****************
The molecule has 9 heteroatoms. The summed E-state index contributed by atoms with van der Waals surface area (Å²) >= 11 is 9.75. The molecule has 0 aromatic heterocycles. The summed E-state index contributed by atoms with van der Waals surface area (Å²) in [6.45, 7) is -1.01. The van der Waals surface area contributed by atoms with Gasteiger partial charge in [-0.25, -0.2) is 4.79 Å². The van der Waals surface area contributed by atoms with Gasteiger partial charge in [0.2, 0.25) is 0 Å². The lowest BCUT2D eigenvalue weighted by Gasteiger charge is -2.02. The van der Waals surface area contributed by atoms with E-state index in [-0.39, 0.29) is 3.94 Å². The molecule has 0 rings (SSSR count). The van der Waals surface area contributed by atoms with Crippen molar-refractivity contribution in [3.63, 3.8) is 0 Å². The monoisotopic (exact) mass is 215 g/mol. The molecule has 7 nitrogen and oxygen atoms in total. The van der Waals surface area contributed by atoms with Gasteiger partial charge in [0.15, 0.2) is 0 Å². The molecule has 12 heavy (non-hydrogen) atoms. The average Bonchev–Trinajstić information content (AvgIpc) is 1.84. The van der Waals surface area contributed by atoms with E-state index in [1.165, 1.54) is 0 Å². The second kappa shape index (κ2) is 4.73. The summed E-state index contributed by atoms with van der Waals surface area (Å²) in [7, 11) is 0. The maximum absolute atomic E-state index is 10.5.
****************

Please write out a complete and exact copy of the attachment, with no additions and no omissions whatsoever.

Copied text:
The molecule has 9 heteroatoms. The summed E-state index contributed by atoms with van der Waals surface area (Å²) >= 11 is 9.75. The molecule has 0 aromatic heterocycles. The summed E-state index contributed by atoms with van der Waals surface area (Å²) in [6.45, 7) is -1.01. The van der Waals surface area contributed by atoms with Gasteiger partial charge in [-0.25, -0.2) is 4.79 Å². The van der Waals surface area contributed by atoms with Gasteiger partial charge in [0.2, 0.25) is 0 Å². The lowest BCUT2D eigenvalue weighted by Gasteiger charge is -2.02. The van der Waals surface area contributed by atoms with E-state index in [-0.39, 0.29) is 3.94 Å². The molecule has 0 rings (SSSR count). The van der Waals surface area contributed by atoms with Crippen molar-refractivity contribution in [3.63, 3.8) is 0 Å². The monoisotopic (exact) mass is 215 g/mol. The molecule has 7 nitrogen and oxygen atoms in total. The van der Waals surface area contributed by atoms with Gasteiger partial charge in [0.15, 0.2) is 0 Å². The molecule has 12 heavy (non-hydrogen) atoms. The average Bonchev–Trinajstić information content (AvgIpc) is 1.84. The van der Waals surface area contributed by atoms with E-state index in [1.165, 1.54) is 0 Å². The second kappa shape index (κ2) is 4.73. The summed E-state index contributed by atoms with van der Waals surface area (Å²) in [7, 11) is 0. The maximum absolute atomic E-state index is 10.5.